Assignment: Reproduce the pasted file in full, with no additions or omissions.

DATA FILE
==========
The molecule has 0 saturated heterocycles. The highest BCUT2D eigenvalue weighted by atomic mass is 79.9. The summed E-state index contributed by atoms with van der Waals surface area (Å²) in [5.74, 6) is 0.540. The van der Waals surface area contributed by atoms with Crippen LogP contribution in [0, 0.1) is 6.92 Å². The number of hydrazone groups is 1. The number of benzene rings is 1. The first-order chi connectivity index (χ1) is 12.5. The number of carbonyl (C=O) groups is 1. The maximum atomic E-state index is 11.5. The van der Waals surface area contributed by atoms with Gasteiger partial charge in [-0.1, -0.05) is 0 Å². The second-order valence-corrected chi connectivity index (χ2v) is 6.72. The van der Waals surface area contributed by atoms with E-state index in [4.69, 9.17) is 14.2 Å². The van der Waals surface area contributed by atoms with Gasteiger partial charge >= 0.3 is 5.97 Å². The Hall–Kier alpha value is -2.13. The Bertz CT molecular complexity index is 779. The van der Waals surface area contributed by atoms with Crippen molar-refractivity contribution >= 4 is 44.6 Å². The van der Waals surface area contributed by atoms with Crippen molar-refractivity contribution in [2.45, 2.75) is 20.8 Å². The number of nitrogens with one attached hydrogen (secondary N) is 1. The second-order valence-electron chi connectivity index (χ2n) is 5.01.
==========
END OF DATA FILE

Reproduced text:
The molecule has 0 saturated heterocycles. The highest BCUT2D eigenvalue weighted by atomic mass is 79.9. The summed E-state index contributed by atoms with van der Waals surface area (Å²) in [5.74, 6) is 0.540. The van der Waals surface area contributed by atoms with Crippen LogP contribution in [0, 0.1) is 6.92 Å². The number of hydrazone groups is 1. The number of benzene rings is 1. The first-order chi connectivity index (χ1) is 12.5. The number of carbonyl (C=O) groups is 1. The maximum atomic E-state index is 11.5. The van der Waals surface area contributed by atoms with Gasteiger partial charge in [-0.1, -0.05) is 0 Å². The second-order valence-corrected chi connectivity index (χ2v) is 6.72. The van der Waals surface area contributed by atoms with E-state index in [4.69, 9.17) is 14.2 Å². The van der Waals surface area contributed by atoms with Gasteiger partial charge >= 0.3 is 5.97 Å². The Hall–Kier alpha value is -2.13. The Bertz CT molecular complexity index is 779. The van der Waals surface area contributed by atoms with Crippen molar-refractivity contribution >= 4 is 44.6 Å². The van der Waals surface area contributed by atoms with Crippen molar-refractivity contribution in [2.45, 2.75) is 20.8 Å². The number of nitrogens with one attached hydrogen (secondary N) is 1. The second-order valence-electron chi connectivity index (χ2n) is 5.01.